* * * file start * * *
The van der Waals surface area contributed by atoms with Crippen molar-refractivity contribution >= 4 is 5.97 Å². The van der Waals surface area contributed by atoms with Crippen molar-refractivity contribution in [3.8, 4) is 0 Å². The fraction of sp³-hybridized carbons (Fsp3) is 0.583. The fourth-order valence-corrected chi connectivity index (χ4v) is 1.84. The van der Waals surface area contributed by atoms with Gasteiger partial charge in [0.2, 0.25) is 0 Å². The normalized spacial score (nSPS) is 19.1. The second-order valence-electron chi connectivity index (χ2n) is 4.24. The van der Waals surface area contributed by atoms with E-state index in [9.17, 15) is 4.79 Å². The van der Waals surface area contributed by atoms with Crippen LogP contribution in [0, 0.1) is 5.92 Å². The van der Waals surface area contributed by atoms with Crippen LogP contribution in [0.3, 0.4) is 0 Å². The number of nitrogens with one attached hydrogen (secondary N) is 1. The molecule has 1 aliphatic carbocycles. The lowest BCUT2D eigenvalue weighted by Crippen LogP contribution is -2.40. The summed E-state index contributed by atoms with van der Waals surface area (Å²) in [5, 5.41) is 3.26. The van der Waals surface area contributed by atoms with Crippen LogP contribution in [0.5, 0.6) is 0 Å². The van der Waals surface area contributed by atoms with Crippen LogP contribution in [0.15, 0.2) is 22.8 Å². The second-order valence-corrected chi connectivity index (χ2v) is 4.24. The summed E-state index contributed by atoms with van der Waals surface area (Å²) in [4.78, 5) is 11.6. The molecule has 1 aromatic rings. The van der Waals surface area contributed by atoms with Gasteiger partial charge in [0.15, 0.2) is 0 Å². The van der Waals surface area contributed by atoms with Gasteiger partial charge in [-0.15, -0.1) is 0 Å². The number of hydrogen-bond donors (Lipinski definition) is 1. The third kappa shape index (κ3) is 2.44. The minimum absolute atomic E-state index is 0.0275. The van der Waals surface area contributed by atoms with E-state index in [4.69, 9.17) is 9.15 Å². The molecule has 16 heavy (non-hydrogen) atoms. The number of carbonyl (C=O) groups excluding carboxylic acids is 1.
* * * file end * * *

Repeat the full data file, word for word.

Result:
The van der Waals surface area contributed by atoms with Crippen molar-refractivity contribution >= 4 is 5.97 Å². The van der Waals surface area contributed by atoms with Crippen molar-refractivity contribution in [3.8, 4) is 0 Å². The fraction of sp³-hybridized carbons (Fsp3) is 0.583. The fourth-order valence-corrected chi connectivity index (χ4v) is 1.84. The van der Waals surface area contributed by atoms with Gasteiger partial charge in [0.2, 0.25) is 0 Å². The normalized spacial score (nSPS) is 19.1. The second-order valence-electron chi connectivity index (χ2n) is 4.24. The van der Waals surface area contributed by atoms with E-state index in [9.17, 15) is 4.79 Å². The van der Waals surface area contributed by atoms with Crippen LogP contribution in [0, 0.1) is 5.92 Å². The van der Waals surface area contributed by atoms with Crippen LogP contribution in [0.3, 0.4) is 0 Å². The number of nitrogens with one attached hydrogen (secondary N) is 1. The molecule has 1 aliphatic carbocycles. The lowest BCUT2D eigenvalue weighted by Crippen LogP contribution is -2.40. The summed E-state index contributed by atoms with van der Waals surface area (Å²) in [5, 5.41) is 3.26. The van der Waals surface area contributed by atoms with Crippen LogP contribution in [0.5, 0.6) is 0 Å². The van der Waals surface area contributed by atoms with Crippen LogP contribution in [0.15, 0.2) is 22.8 Å². The second-order valence-corrected chi connectivity index (χ2v) is 4.24. The summed E-state index contributed by atoms with van der Waals surface area (Å²) in [4.78, 5) is 11.6. The molecule has 1 aromatic rings. The van der Waals surface area contributed by atoms with Gasteiger partial charge in [0.15, 0.2) is 0 Å². The van der Waals surface area contributed by atoms with Gasteiger partial charge in [-0.15, -0.1) is 0 Å². The number of hydrogen-bond donors (Lipinski definition) is 1. The third kappa shape index (κ3) is 2.44. The minimum absolute atomic E-state index is 0.0275. The van der Waals surface area contributed by atoms with E-state index in [4.69, 9.17) is 9.15 Å². The molecule has 16 heavy (non-hydrogen) atoms. The number of carbonyl (C=O) groups excluding carboxylic acids is 1.